If the potential of an employee is measured against the number of working hours in a week, which amounts to 168, then the ratio of work to total is a measure of potential. Productivity cannot improve if one is away from work!. Doctors who are self employed (GPs) often work many more m=hours than the public would expect. A 12 hour day is commonplace, so that 4 full days is well over 40 hours. Reducing the working week to 32 hours, as suggested by Labour, would reduce the productivity of all NHS staff. Self employed would be exempt, but the trend is to move part time anyway. What suffers is continuity of care, palliative and terminal care, mental health, and overall patient satisfaction.
The future for older people in the UK looks bleak. We need more staff in nursing and care homes, and our conservative rulers are thinking of “cheaper, fast track visas to recruit staff for the NHS”. (The Times and Evening Standard 8th November).
If the new staff work short weeks they will have to be paid more per hour to live, and already care home costs are beyond most families/people. Rationing by “means testing for social care” needs to be extended to medical care if the 4 health edifices are to survive, but all talk is of the opposite: adding social care to medical care as a “free” service…. UNREALITY. There just are not enough people and no magic money tree.
Boris will do the same as Theresa May if he gets his way, and both Boris and Jeremy are promising to spend recklessly.
The Times leader on a potential 4 day week ( 14th November 2019 ) says that “…a 32-hour working week is impractical and would prove costly for taxpayers. It exemplifies an economic approach that would reduce living standards”. It would also reduce quality of care.
…Paying public-sector workers the same wage for fewer hours would require higher total expenditure and create labour shortages. The party maintains that a shorter working week would boost productivity and thereby allow workers to suffer no loss in real incomes. Yet Britain has had a stubborn problem of weak productivity growth since the financial crisis and both the explanation and the solution are far from clear. Moreover, it is harder to extract productivity gains from service sectors, which make up 80 per cent of the economy, than from manufacturing. NHS-funded social care, for example, is inherently labour-intensive. The Centre for Policy Studies, a think tank, estimates that the additional bill for the public sector would fall between £17 billion and £45 billion, depending on productivity gains…..
Sir, You report (news, Nov 5) that Labour’s four-day week would cost taxpayers at least £17 billion a year. It would also be the death of the NHS. The chronic inability of the NHS to cope with ever-rising demands must be laid at the door of the European working time directive, which was embraced without thought of the unintended consequences.
Two previous presidents of the Royal College of Surgeons have declared the European working time directive to be the biggest disaster ever imposed on the NHS, and I agree with them. If Labour were ever to introduce a four-day week as outlined, it would have to explain to the public why this was preferable to saving “our” NHS.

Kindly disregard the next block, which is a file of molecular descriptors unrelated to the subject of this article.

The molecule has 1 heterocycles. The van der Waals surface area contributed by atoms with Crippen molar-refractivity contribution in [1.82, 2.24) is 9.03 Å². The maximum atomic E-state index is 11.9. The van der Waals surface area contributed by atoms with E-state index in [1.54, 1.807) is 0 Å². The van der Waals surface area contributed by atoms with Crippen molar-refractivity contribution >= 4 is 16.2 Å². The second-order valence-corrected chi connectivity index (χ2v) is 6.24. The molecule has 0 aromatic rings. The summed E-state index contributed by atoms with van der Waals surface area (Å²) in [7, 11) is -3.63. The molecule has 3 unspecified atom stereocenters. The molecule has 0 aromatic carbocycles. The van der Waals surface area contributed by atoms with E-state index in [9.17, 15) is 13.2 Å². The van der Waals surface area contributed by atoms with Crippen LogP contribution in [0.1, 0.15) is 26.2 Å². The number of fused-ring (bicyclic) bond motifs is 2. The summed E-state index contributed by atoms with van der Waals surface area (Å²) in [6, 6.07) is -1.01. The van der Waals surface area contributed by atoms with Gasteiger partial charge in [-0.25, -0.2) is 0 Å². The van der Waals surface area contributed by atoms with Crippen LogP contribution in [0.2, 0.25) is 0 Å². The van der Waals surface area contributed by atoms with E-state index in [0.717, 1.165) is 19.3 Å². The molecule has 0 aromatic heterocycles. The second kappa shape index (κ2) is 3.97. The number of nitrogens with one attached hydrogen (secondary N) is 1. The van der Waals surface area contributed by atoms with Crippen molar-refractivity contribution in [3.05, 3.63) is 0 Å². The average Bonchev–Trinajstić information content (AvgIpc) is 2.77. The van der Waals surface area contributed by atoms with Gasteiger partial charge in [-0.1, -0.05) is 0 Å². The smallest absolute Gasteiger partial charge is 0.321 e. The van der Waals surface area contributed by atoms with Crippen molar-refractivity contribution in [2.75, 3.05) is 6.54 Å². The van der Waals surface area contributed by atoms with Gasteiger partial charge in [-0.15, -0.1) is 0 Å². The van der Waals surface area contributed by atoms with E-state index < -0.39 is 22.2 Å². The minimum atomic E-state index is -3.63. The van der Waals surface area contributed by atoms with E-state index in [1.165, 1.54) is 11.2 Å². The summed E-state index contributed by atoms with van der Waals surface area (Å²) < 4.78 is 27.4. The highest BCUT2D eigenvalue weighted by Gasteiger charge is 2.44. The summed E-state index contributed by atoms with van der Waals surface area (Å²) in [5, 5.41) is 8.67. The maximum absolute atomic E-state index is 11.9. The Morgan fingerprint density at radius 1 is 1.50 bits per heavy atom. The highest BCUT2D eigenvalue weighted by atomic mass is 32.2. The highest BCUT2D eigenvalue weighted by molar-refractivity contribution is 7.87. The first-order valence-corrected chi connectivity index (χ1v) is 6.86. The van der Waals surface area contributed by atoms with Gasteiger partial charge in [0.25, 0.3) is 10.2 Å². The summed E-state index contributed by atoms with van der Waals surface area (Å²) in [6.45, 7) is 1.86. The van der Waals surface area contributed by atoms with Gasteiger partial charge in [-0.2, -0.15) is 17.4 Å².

The inability to recruit nurses and GPs is well known, but how many people are aware that 43 per cent of all consultant physician posts advertised last year were not filled, according to figures from the Royal College of Physicians. A four-day week would require 20 per cent more posts to be created, which would join those that we are unable to fill.
Professor Angus Dalgleish
Consultant medical oncologist, Cheam, Surrey
Sir, The wise words of Professor Carrie MacEwen (Thunderer, Nov 4), chairwoman of the Academy of Medical Royal Colleges, should be engraved on the lectern of every politician making a speech during the election campaign. Sadly, those vying for votes will doubtless continue to use the NHS as a tool to mislead and bribe susceptible voters.
It is self-evident that no politician knows how to run the NHS. It has lurched from one set of political priorities to another, and has rather surprisingly survived, despite repeated dysfunctional reorganisations. Department of Health initiatives rarely have much to do with patient need but a lot to do with votes and headlines. The workforce is ground down by politicians’ constant repetition of “our wonderful NHS” followed by yet another tinkering at the fringe.
Surely the time is nearing when we remove the NHS from politicians’ control and allow it to be run objectively by those health professionals and managers who know what they are doing. Perhaps a semblance of coherent planning and continuity might then develop. This would leave the politicians to play with other toys that they could break with relative impunity.
Dr Tim Howard
Past chairman, GMC fitness to practise tribunals; Corfe Mullen, Dorset
Sir, It is inevitable that when the NHS costs the taxpayer so much politicians will be involved and, at general elections, political parties may make extravagant claims of the type that Professor Carrie MacEwan deprecates. One of the problems of providing resources for clinical services is that it may be impossible to budget for a cost-effective service. Spare capacity is essential and therefore more money is required to allow for the fluctuations of clinical need. This means that the public and politicians must be prepared for empty beds and inactive clinical staff on occasion. But there is something the NHS can do now: management could be made accountable for the clinical services it provides instead of always blaming a lack of resources; and clinical staff might research the more routine aspects of clinical management for cost-effective solutions.
Dr Ramon Gardner
Emeritus consultant psychiatrist, Addenbrookes Hospital, Cambridge